"That’s her’s,—that’s mother’s," Walter said, following the direction of
his father’s eyes; then fearing that his father, by his emotions, should
betray himself too soon, he arose and sat by him, taking his hand, and
saying tenderly:

"Don’t give way. You have me left, and grandpa, and Aunt Mary, and
Jessie,—won’t you try to be calm?"

"Yes, yes," whispered the agitated man, and with a tremendous effort he
was calm, as, standing in the well-remembered kitchen, he waited till
the noisy outburst had somewhat subsided, and Walter been welcomed home.

But not a single thing escaped the notice of his keen eyes, which
wandered round the room taking in each familiar object, and noticing
where there had been a change.

There was none in Aunt Debby, he said,—wrinkled, gray, slight and
straight as her high-backed chair,—just as he remembered her years
ago,—just so she was now—her kerchief crossed as she wore it then,—her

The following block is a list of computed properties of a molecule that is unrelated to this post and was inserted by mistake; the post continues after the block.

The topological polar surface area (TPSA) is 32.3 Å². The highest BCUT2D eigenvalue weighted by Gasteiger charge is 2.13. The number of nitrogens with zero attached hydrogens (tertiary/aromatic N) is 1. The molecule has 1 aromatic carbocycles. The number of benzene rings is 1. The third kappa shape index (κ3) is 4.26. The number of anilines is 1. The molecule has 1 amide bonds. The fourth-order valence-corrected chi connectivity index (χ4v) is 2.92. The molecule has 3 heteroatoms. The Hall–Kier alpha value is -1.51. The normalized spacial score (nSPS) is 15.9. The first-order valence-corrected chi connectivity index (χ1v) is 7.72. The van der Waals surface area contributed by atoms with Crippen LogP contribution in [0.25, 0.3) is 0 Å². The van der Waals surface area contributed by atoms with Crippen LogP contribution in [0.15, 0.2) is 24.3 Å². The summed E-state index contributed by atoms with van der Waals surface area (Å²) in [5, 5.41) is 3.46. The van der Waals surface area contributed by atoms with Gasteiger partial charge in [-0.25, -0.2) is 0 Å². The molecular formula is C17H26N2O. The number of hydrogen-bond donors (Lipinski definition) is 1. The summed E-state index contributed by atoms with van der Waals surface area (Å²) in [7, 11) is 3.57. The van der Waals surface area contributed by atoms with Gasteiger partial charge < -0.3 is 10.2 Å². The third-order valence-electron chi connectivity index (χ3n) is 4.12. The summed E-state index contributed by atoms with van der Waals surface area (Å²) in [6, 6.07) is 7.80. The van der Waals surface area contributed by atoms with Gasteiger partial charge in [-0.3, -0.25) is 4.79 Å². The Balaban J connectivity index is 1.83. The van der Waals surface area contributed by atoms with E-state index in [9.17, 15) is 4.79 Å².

spectacles on her forehead,—her apron long, and meeting almost behind,
and on the chair-post her satin bag with the knitting visible therefrom.
She was the same, but the comely matron Walter called Aunt Mary, was she
the blooming maiden he had left so long ago, and the elegant-looking
stranger, with the unmistakable city polish, was that his early friend?
It took him but an instant to think all this, and then his eyes fell
upon the old man by the fire,—the man with the furrowed cheek, the bowed
form, the silvery hair and shaking limbs,—who, like some giant oak which